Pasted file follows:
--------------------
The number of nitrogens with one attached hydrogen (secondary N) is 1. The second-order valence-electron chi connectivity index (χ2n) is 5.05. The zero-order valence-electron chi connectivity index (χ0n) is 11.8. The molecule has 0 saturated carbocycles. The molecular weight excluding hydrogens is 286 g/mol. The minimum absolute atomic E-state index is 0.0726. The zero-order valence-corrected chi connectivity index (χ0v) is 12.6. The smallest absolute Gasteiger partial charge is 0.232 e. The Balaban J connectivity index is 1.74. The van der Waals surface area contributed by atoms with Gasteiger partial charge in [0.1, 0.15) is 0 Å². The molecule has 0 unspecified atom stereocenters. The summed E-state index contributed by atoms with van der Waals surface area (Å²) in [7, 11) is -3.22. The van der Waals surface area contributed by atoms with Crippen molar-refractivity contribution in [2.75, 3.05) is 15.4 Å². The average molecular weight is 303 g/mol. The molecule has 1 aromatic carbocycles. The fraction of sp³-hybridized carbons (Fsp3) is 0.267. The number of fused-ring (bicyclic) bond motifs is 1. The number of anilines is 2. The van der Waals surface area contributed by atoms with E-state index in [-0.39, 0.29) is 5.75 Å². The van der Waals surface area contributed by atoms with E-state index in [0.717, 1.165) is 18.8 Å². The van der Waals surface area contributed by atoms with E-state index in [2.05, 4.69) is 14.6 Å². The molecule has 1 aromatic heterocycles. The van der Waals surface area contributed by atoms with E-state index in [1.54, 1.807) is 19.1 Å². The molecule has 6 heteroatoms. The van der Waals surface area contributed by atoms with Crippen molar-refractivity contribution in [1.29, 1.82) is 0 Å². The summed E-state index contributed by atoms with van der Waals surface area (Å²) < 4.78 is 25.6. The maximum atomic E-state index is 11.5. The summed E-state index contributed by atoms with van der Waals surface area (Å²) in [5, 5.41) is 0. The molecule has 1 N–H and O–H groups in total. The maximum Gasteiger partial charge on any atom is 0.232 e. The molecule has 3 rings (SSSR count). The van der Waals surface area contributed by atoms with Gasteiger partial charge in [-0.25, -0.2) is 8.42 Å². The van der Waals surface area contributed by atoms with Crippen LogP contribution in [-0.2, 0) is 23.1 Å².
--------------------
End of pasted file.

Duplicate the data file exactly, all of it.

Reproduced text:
The number of nitrogens with one attached hydrogen (secondary N) is 1. The second-order valence-electron chi connectivity index (χ2n) is 5.05. The zero-order valence-electron chi connectivity index (χ0n) is 11.8. The molecule has 0 saturated carbocycles. The molecular weight excluding hydrogens is 286 g/mol. The minimum absolute atomic E-state index is 0.0726. The zero-order valence-corrected chi connectivity index (χ0v) is 12.6. The smallest absolute Gasteiger partial charge is 0.232 e. The Balaban J connectivity index is 1.74. The van der Waals surface area contributed by atoms with Gasteiger partial charge in [0.1, 0.15) is 0 Å². The molecule has 0 unspecified atom stereocenters. The summed E-state index contributed by atoms with van der Waals surface area (Å²) in [7, 11) is -3.22. The van der Waals surface area contributed by atoms with Crippen molar-refractivity contribution in [2.75, 3.05) is 15.4 Å². The average molecular weight is 303 g/mol. The molecule has 1 aromatic carbocycles. The fraction of sp³-hybridized carbons (Fsp3) is 0.267. The number of fused-ring (bicyclic) bond motifs is 1. The number of anilines is 2. The van der Waals surface area contributed by atoms with E-state index in [-0.39, 0.29) is 5.75 Å². The van der Waals surface area contributed by atoms with E-state index in [0.717, 1.165) is 18.8 Å². The van der Waals surface area contributed by atoms with E-state index in [2.05, 4.69) is 14.6 Å². The molecule has 1 aromatic heterocycles. The van der Waals surface area contributed by atoms with E-state index in [1.54, 1.807) is 19.1 Å². The molecule has 6 heteroatoms. The van der Waals surface area contributed by atoms with Crippen molar-refractivity contribution in [1.29, 1.82) is 0 Å². The summed E-state index contributed by atoms with van der Waals surface area (Å²) < 4.78 is 25.6. The maximum atomic E-state index is 11.5. The summed E-state index contributed by atoms with van der Waals surface area (Å²) in [5, 5.41) is 0. The molecule has 1 N–H and O–H groups in total. The maximum Gasteiger partial charge on any atom is 0.232 e. The molecule has 3 rings (SSSR count). The van der Waals surface area contributed by atoms with Gasteiger partial charge in [-0.25, -0.2) is 8.42 Å². The van der Waals surface area contributed by atoms with Crippen LogP contribution in [-0.2, 0) is 23.1 Å².